The televised confession of an Iranian Jew charged with spying for Israel and the United States was nothing more than a scripted sham, leaders of Los Angeles' Jewish community said Tuesday.
"If this is not a sham trial, I don't know what is," said George Haroonian of the Council of Iranian American Jewish Organizations.
"This so-called confession was well orchestrated to show to the world that what the judicial authorities in Iran are claiming is right," he said.
About 30,000 Iranian Jews live in the Los Angeles area, including relatives--sisters, brothers and uncles--of the 13 Jewish men charged with espionage, Haroonian said.
Those relatives have chosen not to speak to the press, he said, for fear of retaliation against the defendants in Iran.
Jews offered special prayers for the prisoners during Passover last month, and more than 300 turned out for a special vigil in support of the accused spies.
Hamid Tefilin, the first of those charged with espionage more than a year ago, went on trial Monday in Shiraz, about 420 miles south of Tehran.
Iranian state television carried a taped confession from Tefilin, a shoe store clerk in Shiraz, who said: "I accept the charges against me. I spied for Israel."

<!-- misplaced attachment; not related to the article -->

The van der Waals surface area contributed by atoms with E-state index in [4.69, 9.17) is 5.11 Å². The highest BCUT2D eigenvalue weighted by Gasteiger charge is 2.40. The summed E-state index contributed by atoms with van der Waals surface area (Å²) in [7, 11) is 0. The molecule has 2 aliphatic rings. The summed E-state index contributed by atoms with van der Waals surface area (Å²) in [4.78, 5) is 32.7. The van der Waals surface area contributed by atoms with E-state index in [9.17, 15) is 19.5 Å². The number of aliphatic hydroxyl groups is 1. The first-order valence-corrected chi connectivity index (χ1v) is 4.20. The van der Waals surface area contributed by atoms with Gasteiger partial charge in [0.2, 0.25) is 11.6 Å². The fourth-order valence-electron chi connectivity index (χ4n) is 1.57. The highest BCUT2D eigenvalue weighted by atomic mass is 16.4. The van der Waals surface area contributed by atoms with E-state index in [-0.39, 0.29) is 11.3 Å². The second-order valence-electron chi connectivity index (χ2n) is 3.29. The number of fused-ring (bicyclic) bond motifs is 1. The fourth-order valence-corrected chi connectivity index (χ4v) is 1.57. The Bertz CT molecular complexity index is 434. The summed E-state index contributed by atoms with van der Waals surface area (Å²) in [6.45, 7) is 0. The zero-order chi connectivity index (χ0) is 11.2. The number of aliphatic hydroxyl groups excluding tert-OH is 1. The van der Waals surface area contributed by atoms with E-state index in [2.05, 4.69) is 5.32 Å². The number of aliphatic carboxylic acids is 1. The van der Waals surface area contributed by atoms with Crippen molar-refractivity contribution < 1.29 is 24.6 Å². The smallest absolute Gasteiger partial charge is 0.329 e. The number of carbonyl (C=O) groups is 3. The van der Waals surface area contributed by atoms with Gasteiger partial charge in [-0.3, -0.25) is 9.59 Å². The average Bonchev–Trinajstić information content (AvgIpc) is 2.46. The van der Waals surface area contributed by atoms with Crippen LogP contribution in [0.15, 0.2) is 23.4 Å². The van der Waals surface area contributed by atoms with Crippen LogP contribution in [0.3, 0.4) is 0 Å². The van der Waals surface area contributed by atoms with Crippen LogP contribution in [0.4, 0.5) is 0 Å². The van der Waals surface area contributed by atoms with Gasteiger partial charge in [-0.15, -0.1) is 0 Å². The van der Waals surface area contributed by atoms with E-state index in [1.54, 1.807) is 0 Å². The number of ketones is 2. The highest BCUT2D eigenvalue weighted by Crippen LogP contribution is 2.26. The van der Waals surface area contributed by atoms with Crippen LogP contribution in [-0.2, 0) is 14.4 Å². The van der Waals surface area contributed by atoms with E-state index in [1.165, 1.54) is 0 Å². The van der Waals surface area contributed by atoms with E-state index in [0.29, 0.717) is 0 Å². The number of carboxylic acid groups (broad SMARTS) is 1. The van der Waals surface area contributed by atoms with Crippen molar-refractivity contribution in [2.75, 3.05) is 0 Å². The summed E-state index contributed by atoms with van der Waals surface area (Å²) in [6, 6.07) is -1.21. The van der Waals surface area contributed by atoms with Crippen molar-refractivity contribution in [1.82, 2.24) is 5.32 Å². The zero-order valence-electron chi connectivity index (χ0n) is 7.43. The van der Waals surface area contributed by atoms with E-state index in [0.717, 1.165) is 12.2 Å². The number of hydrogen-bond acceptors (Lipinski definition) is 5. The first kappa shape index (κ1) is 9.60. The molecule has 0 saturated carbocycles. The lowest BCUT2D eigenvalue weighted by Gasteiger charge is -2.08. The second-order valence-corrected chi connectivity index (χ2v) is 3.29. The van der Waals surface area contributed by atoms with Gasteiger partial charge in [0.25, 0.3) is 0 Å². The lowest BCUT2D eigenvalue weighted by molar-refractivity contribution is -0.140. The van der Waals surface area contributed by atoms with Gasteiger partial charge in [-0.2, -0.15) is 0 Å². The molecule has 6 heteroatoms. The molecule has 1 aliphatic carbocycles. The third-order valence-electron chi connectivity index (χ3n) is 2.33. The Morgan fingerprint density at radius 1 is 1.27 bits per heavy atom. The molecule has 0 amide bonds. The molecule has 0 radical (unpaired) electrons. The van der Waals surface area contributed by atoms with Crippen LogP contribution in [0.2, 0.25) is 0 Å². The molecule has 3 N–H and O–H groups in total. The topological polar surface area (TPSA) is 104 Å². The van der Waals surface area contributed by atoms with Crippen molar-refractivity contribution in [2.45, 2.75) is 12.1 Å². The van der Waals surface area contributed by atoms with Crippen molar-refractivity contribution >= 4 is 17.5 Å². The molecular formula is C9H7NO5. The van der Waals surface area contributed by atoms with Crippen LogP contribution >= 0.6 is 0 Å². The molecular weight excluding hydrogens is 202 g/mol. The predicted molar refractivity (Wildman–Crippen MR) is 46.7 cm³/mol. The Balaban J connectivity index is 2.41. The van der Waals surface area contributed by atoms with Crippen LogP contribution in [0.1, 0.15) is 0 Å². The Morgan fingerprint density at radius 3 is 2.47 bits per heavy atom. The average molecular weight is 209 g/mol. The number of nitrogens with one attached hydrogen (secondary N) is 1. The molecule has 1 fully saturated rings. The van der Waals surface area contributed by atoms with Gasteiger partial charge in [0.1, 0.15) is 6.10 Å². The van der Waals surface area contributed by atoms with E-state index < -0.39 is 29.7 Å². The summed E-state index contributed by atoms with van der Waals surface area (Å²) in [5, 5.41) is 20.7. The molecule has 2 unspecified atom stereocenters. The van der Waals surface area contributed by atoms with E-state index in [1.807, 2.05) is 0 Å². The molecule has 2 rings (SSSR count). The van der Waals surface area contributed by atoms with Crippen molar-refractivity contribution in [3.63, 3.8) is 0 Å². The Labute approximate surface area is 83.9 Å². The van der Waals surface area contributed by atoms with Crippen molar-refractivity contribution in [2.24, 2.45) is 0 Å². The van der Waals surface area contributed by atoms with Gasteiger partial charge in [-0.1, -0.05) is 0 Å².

The U.S. and Israeli governments have called the charges against the men baseless. Israel on Monday reiterated that it had no connection with any of the suspects and called the charges against them "ludicrous and barbaric."
The defendants have been held virtually incommunicado since their arrests in February 1999. The proceedings against them, which could result in the death penalty, have been closed to the public.
Sinai Temple Senior Rabbi David Wolpe called Tefilin's confession "absurdly implausible."
"Even if the confession had been made with a lawyer [present] and with evidence, what does a Jewish shoe clerk know of the workings of the Iranian government?" Wolpe said.
"The fact they would put it on television as if it were plausible shows how out of touch Iran's government is with the workings of the world," he said.
Some foreign diplomats in Iran have indicated that the charges against the accused spies are exaggerated and were filed as part of the power struggle between conservatives and reformers.
Rabbi Abraham Cooper of the Simon Wiesenthal Center said a conservative newspaper in Iran had written that if the 13 Jews are guilty, all of the Jews in Iran are guilty.
Cooper said the accused spies have been asked such questions as: Did you have contact with people overseas? Did you discuss world affairs in your synagogue? Do you have relatives in Israel?
By those standards, he said, anyone of the Jewish faith can be made to appear suspicious.
Sam Kermanian of the Iranian American Jewish Federation said Tefilin's confession and the pending trials are "part of the pattern of fabrication that Iranian judicial authorities are engaged in to . . . [convict] these people for crimes they haven't done."
Rep. Brad Sherman (D-Sherman Oaks) has sponsored a House resolution demanding that the prisoners be freed, and has urged the World Bank to deny Iran a pending $225-million loan.